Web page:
Testamentary Trust

A testamentary trust is essentially any form of trust included in a person’s will. It only comes into effect after the death of the person making the Will. This type of trust provides a number of benefits including:

  1. Flexibility for your beneficiaries

The Trustee may distribute capital and income to any nominated beneficiary at any time and in any proportion. A Testamentary Trust gives the beneficiaries both flexibility and control over when and how they take their inheritance.

  1. Protection of assets

The assets form part of a Trust and therefore they cannot be taken out of the Trust without the Trustee agreeing to distribute them to the beneficiaries. None of the assets are legally owned by the beneficiaries which may protect the assets of the Trust in the event of:

  • Divorce/relationship breakdown of a beneficiary
  • Protection from creditors of a beneficiary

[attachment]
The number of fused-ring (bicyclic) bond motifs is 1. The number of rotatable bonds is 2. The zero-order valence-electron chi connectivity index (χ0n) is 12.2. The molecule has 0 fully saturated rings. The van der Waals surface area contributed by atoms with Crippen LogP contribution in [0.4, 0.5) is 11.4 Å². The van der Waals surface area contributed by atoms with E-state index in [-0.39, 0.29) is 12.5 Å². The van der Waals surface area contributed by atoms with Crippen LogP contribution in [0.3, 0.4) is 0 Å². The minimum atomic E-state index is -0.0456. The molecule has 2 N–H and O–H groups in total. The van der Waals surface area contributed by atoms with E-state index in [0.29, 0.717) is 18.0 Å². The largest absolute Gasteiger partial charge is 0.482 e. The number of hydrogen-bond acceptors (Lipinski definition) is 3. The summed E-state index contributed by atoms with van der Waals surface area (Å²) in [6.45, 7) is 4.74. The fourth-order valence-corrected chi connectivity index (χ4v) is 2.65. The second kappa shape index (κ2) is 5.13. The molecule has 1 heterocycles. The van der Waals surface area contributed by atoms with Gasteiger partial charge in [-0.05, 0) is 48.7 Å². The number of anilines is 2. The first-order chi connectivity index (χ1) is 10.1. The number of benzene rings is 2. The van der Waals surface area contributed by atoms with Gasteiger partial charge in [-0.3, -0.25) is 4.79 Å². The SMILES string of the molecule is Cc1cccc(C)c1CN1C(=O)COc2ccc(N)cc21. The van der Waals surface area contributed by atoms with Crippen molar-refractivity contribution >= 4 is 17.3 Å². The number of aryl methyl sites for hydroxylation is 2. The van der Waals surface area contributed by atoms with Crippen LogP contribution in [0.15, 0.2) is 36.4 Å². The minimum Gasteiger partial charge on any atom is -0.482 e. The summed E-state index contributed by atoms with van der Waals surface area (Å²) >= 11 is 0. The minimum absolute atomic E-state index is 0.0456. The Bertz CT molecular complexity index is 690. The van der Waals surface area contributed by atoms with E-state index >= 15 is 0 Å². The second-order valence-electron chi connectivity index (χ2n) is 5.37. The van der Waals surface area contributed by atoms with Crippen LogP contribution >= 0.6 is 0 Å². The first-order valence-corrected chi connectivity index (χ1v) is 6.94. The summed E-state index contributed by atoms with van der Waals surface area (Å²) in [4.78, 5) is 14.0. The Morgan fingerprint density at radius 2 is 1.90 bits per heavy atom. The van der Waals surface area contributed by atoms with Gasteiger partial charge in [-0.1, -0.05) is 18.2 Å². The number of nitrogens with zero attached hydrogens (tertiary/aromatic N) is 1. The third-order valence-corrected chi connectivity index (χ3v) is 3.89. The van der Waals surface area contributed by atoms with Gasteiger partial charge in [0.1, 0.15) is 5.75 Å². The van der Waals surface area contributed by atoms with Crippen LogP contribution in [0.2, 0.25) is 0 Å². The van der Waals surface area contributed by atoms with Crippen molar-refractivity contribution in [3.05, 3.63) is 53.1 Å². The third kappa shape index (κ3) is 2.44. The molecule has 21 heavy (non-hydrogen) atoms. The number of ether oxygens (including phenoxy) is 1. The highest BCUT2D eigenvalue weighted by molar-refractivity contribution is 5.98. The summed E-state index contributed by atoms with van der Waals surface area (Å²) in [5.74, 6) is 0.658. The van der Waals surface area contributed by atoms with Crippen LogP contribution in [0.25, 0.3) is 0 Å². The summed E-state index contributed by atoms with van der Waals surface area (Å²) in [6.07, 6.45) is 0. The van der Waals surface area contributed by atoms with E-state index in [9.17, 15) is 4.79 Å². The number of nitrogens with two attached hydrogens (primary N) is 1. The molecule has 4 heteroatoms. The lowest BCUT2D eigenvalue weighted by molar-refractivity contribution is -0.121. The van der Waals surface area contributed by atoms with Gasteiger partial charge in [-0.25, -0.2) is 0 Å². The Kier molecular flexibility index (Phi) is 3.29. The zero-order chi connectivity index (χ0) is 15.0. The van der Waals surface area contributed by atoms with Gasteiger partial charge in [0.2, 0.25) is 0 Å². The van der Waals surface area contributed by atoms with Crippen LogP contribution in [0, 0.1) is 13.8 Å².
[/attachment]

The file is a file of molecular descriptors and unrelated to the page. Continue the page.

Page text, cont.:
• Beneficiary in a high-risk profession or business where negligence claims are likely
  • Will challenges
  1. Protection of beneficiaries

A Trust can protect the interests of vulnerable beneficiaries with regards to:

  • Social Security entitlements
  • Extravagant or wasteful spending habits including gambling/drug addictions
  • The diverting of family assets to a new family through remarriage
  • Family assets used in risky or unprofitable ventures
  • Tax effective allocation of income to Beneficiaries who are either unemployed or under the age of 18 years

A Scammell & Co. commercial and company lawyer can, in accordance with South Australian legislation, draft new trust deeds, amend existing deeds, advise in relation to the winding up of trusts, and provide advice to trustees and beneficiaries on various issues which arise.

Our professional and experienced Business Structures & Transfers team is ready to assist you…

Graeme Hollidge